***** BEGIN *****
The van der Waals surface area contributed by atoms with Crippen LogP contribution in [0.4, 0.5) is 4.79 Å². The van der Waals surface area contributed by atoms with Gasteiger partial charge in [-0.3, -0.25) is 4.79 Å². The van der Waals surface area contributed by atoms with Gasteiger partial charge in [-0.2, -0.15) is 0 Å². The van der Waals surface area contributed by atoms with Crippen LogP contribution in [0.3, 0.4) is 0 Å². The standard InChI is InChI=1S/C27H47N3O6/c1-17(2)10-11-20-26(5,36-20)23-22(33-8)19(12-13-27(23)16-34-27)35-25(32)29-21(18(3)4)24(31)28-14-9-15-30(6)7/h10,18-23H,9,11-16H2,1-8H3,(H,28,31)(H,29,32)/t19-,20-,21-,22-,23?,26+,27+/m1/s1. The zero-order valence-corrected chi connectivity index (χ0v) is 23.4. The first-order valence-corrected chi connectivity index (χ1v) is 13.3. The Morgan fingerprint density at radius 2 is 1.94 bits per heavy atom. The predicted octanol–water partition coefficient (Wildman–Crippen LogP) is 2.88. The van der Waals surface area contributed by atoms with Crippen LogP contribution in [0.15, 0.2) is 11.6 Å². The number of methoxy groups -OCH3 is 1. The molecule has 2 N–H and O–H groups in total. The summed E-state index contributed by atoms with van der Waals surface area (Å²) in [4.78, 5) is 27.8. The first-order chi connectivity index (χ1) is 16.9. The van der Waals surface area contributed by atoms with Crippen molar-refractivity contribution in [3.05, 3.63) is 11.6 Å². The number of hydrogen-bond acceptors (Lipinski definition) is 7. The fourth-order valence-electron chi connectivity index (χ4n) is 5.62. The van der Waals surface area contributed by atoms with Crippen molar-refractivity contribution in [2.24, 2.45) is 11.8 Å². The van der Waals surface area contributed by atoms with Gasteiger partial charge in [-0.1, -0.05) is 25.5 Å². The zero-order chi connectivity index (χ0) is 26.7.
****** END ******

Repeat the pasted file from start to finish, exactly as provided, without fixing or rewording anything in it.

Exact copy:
The van der Waals surface area contributed by atoms with Crippen LogP contribution in [0.4, 0.5) is 4.79 Å². The van der Waals surface area contributed by atoms with Gasteiger partial charge in [-0.3, -0.25) is 4.79 Å². The van der Waals surface area contributed by atoms with Gasteiger partial charge in [-0.2, -0.15) is 0 Å². The van der Waals surface area contributed by atoms with Crippen LogP contribution in [0.3, 0.4) is 0 Å². The standard InChI is InChI=1S/C27H47N3O6/c1-17(2)10-11-20-26(5,36-20)23-22(33-8)19(12-13-27(23)16-34-27)35-25(32)29-21(18(3)4)24(31)28-14-9-15-30(6)7/h10,18-23H,9,11-16H2,1-8H3,(H,28,31)(H,29,32)/t19-,20-,21-,22-,23?,26+,27+/m1/s1. The zero-order valence-corrected chi connectivity index (χ0v) is 23.4. The first-order valence-corrected chi connectivity index (χ1v) is 13.3. The Morgan fingerprint density at radius 2 is 1.94 bits per heavy atom. The predicted octanol–water partition coefficient (Wildman–Crippen LogP) is 2.88. The van der Waals surface area contributed by atoms with Crippen LogP contribution in [0.15, 0.2) is 11.6 Å². The number of methoxy groups -OCH3 is 1. The molecule has 2 N–H and O–H groups in total. The summed E-state index contributed by atoms with van der Waals surface area (Å²) in [4.78, 5) is 27.8. The first-order chi connectivity index (χ1) is 16.9. The van der Waals surface area contributed by atoms with Crippen molar-refractivity contribution in [3.05, 3.63) is 11.6 Å². The number of hydrogen-bond acceptors (Lipinski definition) is 7. The fourth-order valence-electron chi connectivity index (χ4n) is 5.62. The van der Waals surface area contributed by atoms with Crippen molar-refractivity contribution in [2.24, 2.45) is 11.8 Å². The van der Waals surface area contributed by atoms with Gasteiger partial charge in [-0.1, -0.05) is 25.5 Å². The zero-order chi connectivity index (χ0) is 26.7.